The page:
On the western fringe of Islam
With both Pope Francis and Alex Ross quoting the ninth century Sufi mystic Ali al-Khawas in the same week, we can safely assume that Sufism has finally hit the big time. My photo shows the darîh (shrine) of the Sufi marabout (saint) Sidi Moussa at Aglou on the Atlantic coast in southern Morocco. This is the western fringe of Islam, and Sufism absorbs local cultures as it travels. The animistic practices absorbed by the mystical brotherhood from Jajouka in the north of Morocco and the gnawa from the sub-Saharan south are examples of this adaption. Aglou is Berber country, and the Berbers mix observance of saintly and animistic cults with more orthodox Islam in a syncretic tradition known as Maraboutic Islam. This finds expression in the region's music, most notably among the Gnawa who blend their sub-Saharan origins with Berber and Sufi influences.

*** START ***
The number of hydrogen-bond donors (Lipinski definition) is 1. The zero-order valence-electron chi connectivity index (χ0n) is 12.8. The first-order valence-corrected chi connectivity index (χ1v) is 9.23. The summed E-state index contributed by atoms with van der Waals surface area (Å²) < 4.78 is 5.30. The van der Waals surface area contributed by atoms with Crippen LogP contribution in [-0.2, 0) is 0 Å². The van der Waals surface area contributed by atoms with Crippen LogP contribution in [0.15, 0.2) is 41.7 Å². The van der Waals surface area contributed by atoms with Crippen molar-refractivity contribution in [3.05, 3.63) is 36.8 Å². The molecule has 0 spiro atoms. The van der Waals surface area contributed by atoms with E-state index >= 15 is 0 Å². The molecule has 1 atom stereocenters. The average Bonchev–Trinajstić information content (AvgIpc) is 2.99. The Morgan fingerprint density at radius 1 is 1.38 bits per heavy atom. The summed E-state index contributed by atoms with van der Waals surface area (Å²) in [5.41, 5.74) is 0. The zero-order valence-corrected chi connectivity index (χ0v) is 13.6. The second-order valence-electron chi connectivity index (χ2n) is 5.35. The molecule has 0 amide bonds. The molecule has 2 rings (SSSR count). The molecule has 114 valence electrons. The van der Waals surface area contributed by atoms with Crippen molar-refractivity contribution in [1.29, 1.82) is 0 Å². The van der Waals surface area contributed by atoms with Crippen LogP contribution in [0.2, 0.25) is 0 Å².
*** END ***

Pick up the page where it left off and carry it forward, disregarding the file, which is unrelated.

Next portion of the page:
I took the header photo during my recent travels in Morocco, and the new album Taziri from Mehdi Nassouli and Titi Robin was at the top of my iPod play list there. Multi-instrumentalist Mehdi Nassouli is a product of the south Moroccan Berber tradition and he studied with several Gnawa maâ-lems (masters). In 2010 I enthusiastically reviewed his concert at the Institut du Monde Arabe in Paris with French virtuoso guitarist, composer, and musical nomad Titi Robin. In a sleeve note Titi Robin describes Taziri as "un blues Méditerranée" - sample here. Ali al-Khawas told us that: "Prejudice should not have us criticize those who seek ecstasy in music or poetry". So I am sure Pope Francis would approve of Mehdi Nassouli's new album.
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